- 15. Henderson, J., Ulrik, K., and Gray, R. Systematic review of the fetal effects of prenatal binge-drinking. Journal of Epidemiology and Community Health, 2007, 61, 1069-1073.
- 16. Yvonne Kelly, Amanda Sacker, Ron Gray, John Kelly, Dieter Wolke, and Maria A Quigley. Light drinking in pregnancy, a risk for behavioural problems and cognitive deficits at 3 years of age? International Journal of Epidemiology, Advance Access published on October 30, 2008; doi:10.1093/ije/dyn230
- 17. Yee, Linda. New Study Says Some Alcohol OK for Pregnant Women. HealthWatch website, November 15, 2007.
- 18. Cockcroft, Linda. Pregnant women told to keep off alcohol. Telegraph Media, October 26, 2007.
- 19. Rose, David. Pregnant women told glass of wine a day is fine -- and too dangerous. The Times (UK), October 11, 2007.
- 20. Rose, David. Pregnant women told glass of wine a day is fine -- and too dangerous. The Times (UK), October 11, 2007.
- 21. Pregnancy and Alcohol - How Much is Safe? Medical News Today website, October 27, 2007.
- 22. Nathanson, Vivienne. Is it all right for women to drink small amounts of alcohol in pregnancy? No. British Medical Journal, 2007, 335, 857.
- 23. O'Brien, Pat. Is it all right for women to drink small amounts of alcohol in pregnancy? Yes. British Medical Journal, 2007, 335, 856.
- 24. Australian Government: National Drug Strategy. Ministerial Council on Drug Strategy, May 15, 2006 (http://www.nationaldrugstrategy.gov.au/councils/communique_150506.htm); Australian Medical Association. Drug and Alcohol Addiction Treatment Should Take Front Seat, Australian Medical Association. AMA press release, May 19, 2006.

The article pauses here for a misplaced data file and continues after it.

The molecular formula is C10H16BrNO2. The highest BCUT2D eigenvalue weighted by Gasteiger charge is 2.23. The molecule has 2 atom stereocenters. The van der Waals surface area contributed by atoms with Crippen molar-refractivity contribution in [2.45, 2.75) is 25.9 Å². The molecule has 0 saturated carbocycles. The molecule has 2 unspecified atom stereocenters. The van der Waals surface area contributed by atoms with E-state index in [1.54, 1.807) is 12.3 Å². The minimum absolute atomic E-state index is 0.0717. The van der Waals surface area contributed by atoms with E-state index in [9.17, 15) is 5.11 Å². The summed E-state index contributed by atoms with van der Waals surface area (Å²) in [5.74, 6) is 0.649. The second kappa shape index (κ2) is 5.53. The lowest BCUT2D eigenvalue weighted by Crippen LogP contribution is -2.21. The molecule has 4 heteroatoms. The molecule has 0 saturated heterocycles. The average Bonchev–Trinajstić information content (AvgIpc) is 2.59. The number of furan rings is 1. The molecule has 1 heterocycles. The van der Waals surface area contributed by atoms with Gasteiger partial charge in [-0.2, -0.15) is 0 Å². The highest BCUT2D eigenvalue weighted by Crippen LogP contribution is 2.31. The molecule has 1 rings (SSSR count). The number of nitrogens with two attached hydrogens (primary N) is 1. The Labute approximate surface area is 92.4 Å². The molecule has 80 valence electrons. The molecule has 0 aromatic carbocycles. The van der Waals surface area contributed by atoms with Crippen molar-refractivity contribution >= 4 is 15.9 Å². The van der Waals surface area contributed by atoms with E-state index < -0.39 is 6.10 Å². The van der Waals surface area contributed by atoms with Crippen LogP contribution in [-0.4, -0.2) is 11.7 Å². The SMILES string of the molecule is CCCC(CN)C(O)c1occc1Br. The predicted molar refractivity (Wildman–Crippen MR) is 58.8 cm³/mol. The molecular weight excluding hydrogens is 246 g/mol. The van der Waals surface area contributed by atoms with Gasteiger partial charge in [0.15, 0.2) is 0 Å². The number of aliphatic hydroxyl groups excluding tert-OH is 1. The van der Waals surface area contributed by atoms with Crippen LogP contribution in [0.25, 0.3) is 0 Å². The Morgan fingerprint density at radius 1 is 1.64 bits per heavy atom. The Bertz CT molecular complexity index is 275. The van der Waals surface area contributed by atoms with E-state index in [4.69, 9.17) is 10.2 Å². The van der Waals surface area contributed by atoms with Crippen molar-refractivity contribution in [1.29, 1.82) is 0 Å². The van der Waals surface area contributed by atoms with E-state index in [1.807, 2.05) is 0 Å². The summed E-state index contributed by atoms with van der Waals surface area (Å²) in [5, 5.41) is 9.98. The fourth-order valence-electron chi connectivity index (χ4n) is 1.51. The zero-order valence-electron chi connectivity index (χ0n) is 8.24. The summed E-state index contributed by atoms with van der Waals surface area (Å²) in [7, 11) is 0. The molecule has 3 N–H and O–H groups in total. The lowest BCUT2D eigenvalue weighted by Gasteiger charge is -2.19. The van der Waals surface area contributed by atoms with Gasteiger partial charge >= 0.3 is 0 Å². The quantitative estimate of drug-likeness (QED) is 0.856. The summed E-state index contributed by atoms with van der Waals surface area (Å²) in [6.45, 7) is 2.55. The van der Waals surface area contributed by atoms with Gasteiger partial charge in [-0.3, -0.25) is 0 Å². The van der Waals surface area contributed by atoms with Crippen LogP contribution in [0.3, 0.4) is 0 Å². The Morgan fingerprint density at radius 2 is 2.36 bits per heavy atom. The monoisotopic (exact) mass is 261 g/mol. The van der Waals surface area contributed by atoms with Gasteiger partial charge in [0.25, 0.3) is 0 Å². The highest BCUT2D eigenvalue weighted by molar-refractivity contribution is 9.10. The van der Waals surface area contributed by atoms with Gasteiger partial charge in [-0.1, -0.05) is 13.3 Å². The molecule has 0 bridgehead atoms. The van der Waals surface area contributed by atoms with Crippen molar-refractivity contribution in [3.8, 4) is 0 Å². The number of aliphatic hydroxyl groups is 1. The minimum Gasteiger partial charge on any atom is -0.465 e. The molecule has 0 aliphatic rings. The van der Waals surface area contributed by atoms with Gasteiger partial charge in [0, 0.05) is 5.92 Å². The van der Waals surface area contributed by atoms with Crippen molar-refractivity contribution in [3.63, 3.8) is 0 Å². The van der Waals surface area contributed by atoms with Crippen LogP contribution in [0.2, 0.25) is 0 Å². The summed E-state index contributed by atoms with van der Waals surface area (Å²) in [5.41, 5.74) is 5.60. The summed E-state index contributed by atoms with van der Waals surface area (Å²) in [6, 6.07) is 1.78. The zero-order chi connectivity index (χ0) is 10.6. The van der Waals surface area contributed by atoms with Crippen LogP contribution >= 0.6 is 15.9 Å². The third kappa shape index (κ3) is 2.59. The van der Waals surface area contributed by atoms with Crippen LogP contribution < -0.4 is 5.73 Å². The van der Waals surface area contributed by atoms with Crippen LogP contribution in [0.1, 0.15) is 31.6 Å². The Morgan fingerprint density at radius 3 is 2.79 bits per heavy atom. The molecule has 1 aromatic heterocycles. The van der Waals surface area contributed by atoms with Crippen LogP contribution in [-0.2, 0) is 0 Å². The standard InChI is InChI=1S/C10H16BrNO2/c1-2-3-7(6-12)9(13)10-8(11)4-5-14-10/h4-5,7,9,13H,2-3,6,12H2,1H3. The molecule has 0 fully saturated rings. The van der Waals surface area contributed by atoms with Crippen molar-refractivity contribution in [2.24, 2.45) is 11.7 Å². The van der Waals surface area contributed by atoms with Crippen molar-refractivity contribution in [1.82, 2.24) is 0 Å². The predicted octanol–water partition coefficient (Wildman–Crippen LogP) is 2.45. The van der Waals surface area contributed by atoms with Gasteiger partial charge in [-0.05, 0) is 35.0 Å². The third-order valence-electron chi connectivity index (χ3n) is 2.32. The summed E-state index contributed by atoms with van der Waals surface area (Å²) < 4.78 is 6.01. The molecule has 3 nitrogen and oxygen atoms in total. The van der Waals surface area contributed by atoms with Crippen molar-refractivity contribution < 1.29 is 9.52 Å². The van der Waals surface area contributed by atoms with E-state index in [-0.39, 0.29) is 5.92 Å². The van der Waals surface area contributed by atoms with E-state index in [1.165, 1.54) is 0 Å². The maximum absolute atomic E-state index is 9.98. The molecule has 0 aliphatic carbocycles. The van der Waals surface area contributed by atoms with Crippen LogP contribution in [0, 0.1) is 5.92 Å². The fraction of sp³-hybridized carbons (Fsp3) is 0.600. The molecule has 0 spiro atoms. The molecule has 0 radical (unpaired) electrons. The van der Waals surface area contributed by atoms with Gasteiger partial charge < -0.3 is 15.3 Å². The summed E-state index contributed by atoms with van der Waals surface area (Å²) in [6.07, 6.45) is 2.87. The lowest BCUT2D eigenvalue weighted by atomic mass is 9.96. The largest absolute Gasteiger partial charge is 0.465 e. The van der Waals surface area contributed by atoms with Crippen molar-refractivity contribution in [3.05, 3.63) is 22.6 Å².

- 25. Loop, K. Q., and Nettleman, M. D. Obstetrical textbooks: Recommendations about drinking during pregnancy. American Journal of Preventive Medicine, 2002, 23(2), 136-138.
- 26. It has been pointed out that "Given its emotive nature, the issue of risk to pregnancy has frequently been overstated. For example, US publicity material in the 1980s and early 1990s frequently quoted Clarren, a worker at the Seattle Institute of Dysmorphology, as having stated that alcohol was the third most important cause of infant handicaps. However, Clarren was referring to handicaps with known causes, which are only about 10 per cent of the total. Such problem inflation is fanned by press reports of cases of severe alcohol damage, and although scientists may dismiss isolated reports, they assume great importance in the minds of the public and consequently in the minds of policy-makers."
- 27. The past is illuminating; "In the US no public warnings were issued until 1977. Women were then warned against consuming more than six drinks a day. At the same time, moves to display compulsory public health warnings about the dangers of alcohol to the foetus were rejected. In 1980 a national workshop was held and the following year the American Surgeon General issued a warning to pregnant women against consuming alcohol, even in food. In spite of protests, this warning was widely publicised and increased research funding for nationally co-ordinated projects on the topic provided. In New York and many other parts of the country, bars, restaurants and liquor stores are required to display a sign stating that drinking can cause birth defects. Since 1989, every container of alcoholic beverage sold in the US has had to carry a label which gives a warning that women should not drink alcohol during pregnancy because of the risks of birth defects."
- 28. And the pressure continues: "Since the late 1980s the issue has become of increasing concern to the US legal system. Cases of physicians facing damage suits for failing to advise that alcohol could affect the foetus have been reported. Since 1987 mothers who use alcohol...during pregnancy have become subject to increasing legal controls, compulsory treatment and may even face imprisonment. If their child shows positive signs of damage they may also face charges of child abuse." (Waterson, J. Women and Alcohol in Social Context: Mother's Ruin Revisited. Hampshire, England: Palgrave, 2000, pp. 167-168. Note: internal references deleted.)
- 29. Barr, Andrew. Drink: A Social History of America. New York: Carroll & Graf, 1999, p. 159.
- 30. Stratton, K., Howe, C., and Battaglia, F. (Eds.) Fetal Alcohol Syndrome: Diagnosis, Epidemiology, Prevention, and Treatment. Washington, DC: National Academy Press, 1996.
- 31. Stratton, K., Howe, C., and Battaglia, F. (Eds.) Fetal Alcohol Syndrome: Diagnosis, Epidemiology, Prevention, and Treatment. Washington, DC: National Academy Press, 1996.
Filed Under: Women's Health